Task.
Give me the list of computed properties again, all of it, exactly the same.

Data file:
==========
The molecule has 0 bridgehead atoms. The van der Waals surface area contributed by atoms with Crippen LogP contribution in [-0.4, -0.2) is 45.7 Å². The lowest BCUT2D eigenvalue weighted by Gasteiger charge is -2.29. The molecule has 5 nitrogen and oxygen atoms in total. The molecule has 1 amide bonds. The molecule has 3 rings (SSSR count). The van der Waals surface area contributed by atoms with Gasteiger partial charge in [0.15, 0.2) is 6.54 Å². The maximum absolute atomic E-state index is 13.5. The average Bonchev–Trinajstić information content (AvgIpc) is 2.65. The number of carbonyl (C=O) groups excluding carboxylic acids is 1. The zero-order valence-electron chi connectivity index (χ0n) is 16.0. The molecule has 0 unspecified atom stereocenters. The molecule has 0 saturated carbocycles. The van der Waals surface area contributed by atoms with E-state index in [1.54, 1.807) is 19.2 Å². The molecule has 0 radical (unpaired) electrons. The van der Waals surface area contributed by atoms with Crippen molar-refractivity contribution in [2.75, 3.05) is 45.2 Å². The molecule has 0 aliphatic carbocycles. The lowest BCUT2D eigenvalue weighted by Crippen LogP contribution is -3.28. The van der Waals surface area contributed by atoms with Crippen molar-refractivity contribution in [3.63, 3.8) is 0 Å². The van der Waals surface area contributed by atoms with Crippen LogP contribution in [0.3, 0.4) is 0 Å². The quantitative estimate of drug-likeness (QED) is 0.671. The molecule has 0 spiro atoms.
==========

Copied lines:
The molecule has 0 bridgehead atoms. The van der Waals surface area contributed by atoms with Crippen LogP contribution in [-0.4, -0.2) is 45.7 Å². The lowest BCUT2D eigenvalue weighted by Gasteiger charge is -2.29. The molecule has 5 nitrogen and oxygen atoms in total. The molecule has 1 amide bonds. The molecule has 3 rings (SSSR count). The van der Waals surface area contributed by atoms with Gasteiger partial charge in [0.15, 0.2) is 6.54 Å². The maximum absolute atomic E-state index is 13.5. The average Bonchev–Trinajstić information content (AvgIpc) is 2.65. The number of carbonyl (C=O) groups excluding carboxylic acids is 1. The zero-order valence-electron chi connectivity index (χ0n) is 16.0. The molecule has 0 unspecified atom stereocenters. The molecule has 0 saturated carbocycles. The van der Waals surface area contributed by atoms with E-state index in [1.54, 1.807) is 19.2 Å². The molecule has 0 radical (unpaired) electrons. The van der Waals surface area contributed by atoms with Crippen molar-refractivity contribution in [2.75, 3.05) is 45.2 Å². The molecule has 0 aliphatic carbocycles. The lowest BCUT2D eigenvalue weighted by Crippen LogP contribution is -3.28. The van der Waals surface area contributed by atoms with Crippen molar-refractivity contribution in [3.63, 3.8) is 0 Å². The van der Waals surface area contributed by atoms with Crippen LogP contribution in [0.3, 0.4) is 0 Å². The quantitative estimate of drug-likeness (QED) is 0.671. The molecule has 0 spiro atoms.